In 1936 the Yugoslav government knew that sooner or later they would be confronted by the expansionist ambitions of Italy. The Yugoslav government asked Serbian engineers Ljubomir Ilic, Kosta Sivcec and Zrnic to design a fighter of similar performance to that which existed in Western Europe and the United States. Sivcec had worked in France for Morane -Saulnier and had studied the design of their modern fighters , including working on the MS-406. Ilic had experience working at Fairey in the UK and had worked on the Fulmar. When they returned to Yugoslavia in late 1937 they believed that they had acquired enough experience and were confident of building a fighter at least equal to that of British and French aircraft. The design was for a single seat, low- wing monoplane. It was to be powered by a Hispano-Suiza inline 12Y, locally manufactured under license by Avia . The aircraft was to have a retractable undercarriage and a sliding canopy. Primary armament was the 20mm Oerlikon cannon firing through the propeller hub. The IK-3 was also to be armed with two Browning 7.92mm machine guns, mounted in the upper nose. The IK - 3 was built in wood, canvas and metal. The IK-3 prototype made her maiden flight on the 14th April, 1938, but crashed later that year killing the pilot, Captain Milan Pokorni. Test flights were then carried out using aircraft no 2. The performance was promising and the Yugoslav Government ordered 12 aircraft, all of which flew with Gruppo 51 based at Zemun, Belgrade. A further 25 modified IK-3's were ordered and airframe no 7 was used as the prototype for the modifications. Camouflage and markings for the early aircraft was light blue-grey, which was applied inside the cockpit and wheel wells. Four large Kosovo crosses were applied to the upper and lower wing. In late 1940 a standard camouflage of ochre/dark green/dark brown on the upper surfaces and light blue-grey on the lower surfaces was applied. The tricolour on the rudder was abandoned as were the two large crosses on the wing upper surfaces. Only one much smaller cross was applied on the starboard wing.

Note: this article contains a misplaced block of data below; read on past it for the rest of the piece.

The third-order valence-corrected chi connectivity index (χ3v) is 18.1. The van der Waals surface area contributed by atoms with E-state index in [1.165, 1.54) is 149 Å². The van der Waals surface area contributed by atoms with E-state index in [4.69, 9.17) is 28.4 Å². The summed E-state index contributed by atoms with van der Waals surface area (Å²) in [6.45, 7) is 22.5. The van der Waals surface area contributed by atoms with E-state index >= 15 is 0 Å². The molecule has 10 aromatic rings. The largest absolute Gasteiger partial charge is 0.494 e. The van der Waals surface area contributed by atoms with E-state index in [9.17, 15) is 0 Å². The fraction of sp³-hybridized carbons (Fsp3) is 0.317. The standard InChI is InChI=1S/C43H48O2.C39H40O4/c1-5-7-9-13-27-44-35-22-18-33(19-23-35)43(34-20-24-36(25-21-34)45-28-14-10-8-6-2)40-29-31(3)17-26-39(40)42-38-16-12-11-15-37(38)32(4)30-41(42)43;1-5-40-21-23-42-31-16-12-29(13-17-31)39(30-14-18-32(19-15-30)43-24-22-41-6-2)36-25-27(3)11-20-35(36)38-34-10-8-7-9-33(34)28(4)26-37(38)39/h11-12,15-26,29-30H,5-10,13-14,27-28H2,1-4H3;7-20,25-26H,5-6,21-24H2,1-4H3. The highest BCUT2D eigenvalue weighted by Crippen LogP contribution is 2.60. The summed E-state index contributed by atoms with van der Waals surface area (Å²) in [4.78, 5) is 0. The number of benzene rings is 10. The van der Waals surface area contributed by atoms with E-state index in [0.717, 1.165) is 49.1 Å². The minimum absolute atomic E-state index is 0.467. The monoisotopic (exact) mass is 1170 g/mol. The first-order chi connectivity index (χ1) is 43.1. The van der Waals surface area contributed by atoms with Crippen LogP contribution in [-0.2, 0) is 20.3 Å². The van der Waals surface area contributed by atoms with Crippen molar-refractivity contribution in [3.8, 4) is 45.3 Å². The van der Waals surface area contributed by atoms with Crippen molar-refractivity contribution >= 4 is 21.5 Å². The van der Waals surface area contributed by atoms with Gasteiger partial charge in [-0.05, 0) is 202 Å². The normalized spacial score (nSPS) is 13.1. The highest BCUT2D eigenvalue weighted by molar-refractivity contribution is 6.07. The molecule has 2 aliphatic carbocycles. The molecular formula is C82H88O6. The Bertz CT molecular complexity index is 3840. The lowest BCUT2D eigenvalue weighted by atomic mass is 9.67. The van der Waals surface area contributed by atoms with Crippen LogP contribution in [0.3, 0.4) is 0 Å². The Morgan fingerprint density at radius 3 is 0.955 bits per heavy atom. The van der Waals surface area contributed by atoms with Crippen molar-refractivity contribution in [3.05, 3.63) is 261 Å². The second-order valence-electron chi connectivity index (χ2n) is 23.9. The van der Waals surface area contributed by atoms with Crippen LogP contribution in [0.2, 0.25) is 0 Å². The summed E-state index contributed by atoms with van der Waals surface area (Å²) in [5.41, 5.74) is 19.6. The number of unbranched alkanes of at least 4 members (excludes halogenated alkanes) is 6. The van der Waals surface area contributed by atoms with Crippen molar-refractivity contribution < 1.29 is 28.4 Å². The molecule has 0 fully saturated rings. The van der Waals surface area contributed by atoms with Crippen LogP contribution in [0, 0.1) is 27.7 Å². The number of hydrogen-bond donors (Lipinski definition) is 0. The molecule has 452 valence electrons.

The Rogozarski IK- 3 was declared operational in January 1940 and was deployed along the borders between Italy and Yugoslavia and Austria -Yugoslavia. The small number of IK-3 intercepted and engaged aircraft from Germany and Italy that were probing the Yugoslav border. In April 1941, when the Third Reich decided to go on the offensive against Yugoslavia , it was up to the twelve IK -3 to provide aerial defence. Only two aircraft were lost on the Yugoslav side , while the IK -3 shot down eleven German planes : four Ju 87's, four Me 110's, two Ju 88's and a Me 109. When German troops entered Yugoslavia, pilots and ground crew destroyed the remaining fighters.